On one level, Gravity is nothing new: state-of-the-art Hollywood technology in the service of an old-fashioned supernatural (i.e., religious) theme. The premise: Two shuttle astronauts played by two of our biggest stars (Sandra Bullock, George Clooney) get marooned in space when speeding debris from an exploded Russian satellite takes out their craft and kills everyone else, on- and off-board. So the drifting, shell-shocked, motion-sick medical engineer, Dr. Ryan Stone (Bullock), and the gregarious veteran astronaut, Matt Kowalski (Clooney), must find a working shuttle to get them to Earth—fast. Possibly it’s in the nearby Russian space station, possibly not. It’s a mess up there. Woven amid the multiple bombardments and cliffhangers is a stark spiritual odyssey: A woman who is dead inside must find (or refind) her faith, letting go to be born again. (Twelve-steppers like to say, “Let go and let God.”) The movie is as cornball as all get-out and—once you discern the narrative arc—as predictable.
But then there’s the part that’s—as we serious cinephiles like to say—infuckingcredible.
The first shot of Gravity is very, very long and entirely sinuous. We see a slice of the Earth and then a dot that turns out to be a shuttle moving toward us, faster than we anticipate, with three figures attached—two working on the craft, one floating free. Of course it wasn’t done in real time—it’s computerized—but it’s still one (count it) shot that goes from macro (the planet) to almost micro (a dislodged bolt floating into the camera). It’s in these first pre-catastrophe minutes that the real and mind-expanding subject of Gravity manifests itself: the Higher Math.
My own puny brain goes haywire attempting to sort out the variables, but computer programmers and Princeton mathematicians will find their own version of heaven onscreen. Is the camera moving toward the shuttle or vice versa or both? Or is it the Earth’s rotation that’s controlling the shot? Or are all three variables working in tandem? Are there equations (or logarithms) for the way the bodies drift vis-à-vis the Earth’s rotation in zero gravity while the stars move in the background? What about the characters’ limbs, weightless but subject to other forces, internal and external? How do you determine the momentum and impact of an astronaut’s body as it collides with another or the side of a spacecraft with a head-rocking oomph? What about the debris? The shuttle comes apart the way something really would in oxygenless outer space—not with a Star Wars–like explosion of flames but in splinters and hard shards that spin (lethally) our way.
All this isn’t irrelevant to the human story. Sandy and George—I have a hard time calling them Ryan and Matt—have to calculate these variables themselves in order to live, all while worrying about their fuel and O2 levels. (“O2 down to 2 percent …” “Take shallow breaths …”) If and when your child whines, “Why do we need to know math anyway? How will we ever use it?,” you can take him or her to Gravity and point not just to the awe-inspiring physics that put humans in space but the gods of cinema who made George and Sandy float.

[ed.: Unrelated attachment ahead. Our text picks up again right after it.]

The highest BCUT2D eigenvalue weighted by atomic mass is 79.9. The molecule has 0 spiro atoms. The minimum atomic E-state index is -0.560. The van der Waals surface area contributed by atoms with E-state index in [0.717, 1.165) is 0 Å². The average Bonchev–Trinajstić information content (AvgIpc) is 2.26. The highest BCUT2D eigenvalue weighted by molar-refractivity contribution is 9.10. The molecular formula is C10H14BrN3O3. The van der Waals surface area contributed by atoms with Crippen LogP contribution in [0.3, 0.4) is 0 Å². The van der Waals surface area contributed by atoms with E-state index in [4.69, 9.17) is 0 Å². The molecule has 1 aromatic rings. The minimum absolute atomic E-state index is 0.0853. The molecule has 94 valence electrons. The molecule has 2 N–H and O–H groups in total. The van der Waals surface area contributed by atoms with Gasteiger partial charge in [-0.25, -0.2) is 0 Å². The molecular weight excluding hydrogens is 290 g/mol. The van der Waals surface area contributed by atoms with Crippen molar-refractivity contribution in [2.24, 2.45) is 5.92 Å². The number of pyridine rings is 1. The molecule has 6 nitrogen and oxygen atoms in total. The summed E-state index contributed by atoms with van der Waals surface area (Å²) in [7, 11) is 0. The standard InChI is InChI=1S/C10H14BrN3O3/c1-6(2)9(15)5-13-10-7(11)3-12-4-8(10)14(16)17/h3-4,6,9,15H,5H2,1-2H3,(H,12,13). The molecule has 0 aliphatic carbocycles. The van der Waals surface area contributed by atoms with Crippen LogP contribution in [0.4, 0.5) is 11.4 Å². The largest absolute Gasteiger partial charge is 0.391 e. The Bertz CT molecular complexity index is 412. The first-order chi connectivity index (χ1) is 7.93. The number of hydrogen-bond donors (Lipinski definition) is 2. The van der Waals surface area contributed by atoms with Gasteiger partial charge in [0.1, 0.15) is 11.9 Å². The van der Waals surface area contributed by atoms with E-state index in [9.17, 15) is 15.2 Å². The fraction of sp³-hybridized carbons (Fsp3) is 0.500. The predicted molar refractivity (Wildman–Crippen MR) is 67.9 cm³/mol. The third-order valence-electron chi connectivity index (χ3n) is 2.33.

I saw Gravity in 3-D, and so should you, sitting as close as you dare to the biggest screen possible, preferably in a seat like the one I had, which rocked back and forth as I recoiled from the impact of light, sound, and my own bedazzled (and bewitched and bewildered) senses. Almost from the start, director Alfonso Cuarón puts you inside the frame and subject (in your pummeled, suggestible state) to the primal fight-or-flight instincts engendered by disorientation. The impact of the shuttle’s destruction sends Sandy spinning into space, and we see the world (planet, stars) from her point of view, up-down-up-down-sideways-up, the lights stabbing and streaking. The sound or its lack is essential to the illusion: barely discerned NASA-speak on multiple channels … a theater-shaking roar … and silence. High frequencies go in and out, underscored by a nearly omnipresent heartbeat that works its way into the music by Steven Price. Before the disaster, there are passages of conventional awe—heavily orchestral—but then the score gives way to crackles and the terrible sound of silence.
George plays it hearty and hail-fellow-well-met—his star power manages to come through even in his astronaut suit. But it’s Sandy’s movie. She’s our most down-to-earth A-list superstar, which makes her the perfect person to connect with us in outer space. At first she’s ashen and blank-faced. Then comes the sequence aboard a space station where she wriggles out of her space suit and floats—in a T-shirt and black undies—in zero gravity. There she is, in the fetal position, suspended in the film’s version of amniotic fluid, about to swim through the birth canal that is a creaky, clanky Soyuz—it’s the most expressive ballet ever captured in a sci-fi film and apparently achieved with the help of super-puppeteers from the War Horse play. Will she surrender to despair or be born again? She’s Sandy Bullock. She’s faith-based.
I winced through some of the film’s climactic spiritual contortions, but I had plenty of awe of my own for visual-effects supervisor Tim Webber and his team of obvious geniuses. And I don’t think my reverence for the math is on an entirely separate track from the religious journey of the movie’s protagonist. Gravity is a crowd-pleasing version of what scientists and mathematicians are said to experience in their rarefied sphere—a wondrous fusion of faith and science. It’s the Higher Corn.
*This article originally appeared in the October 7, 2013 issue of New York Magazine.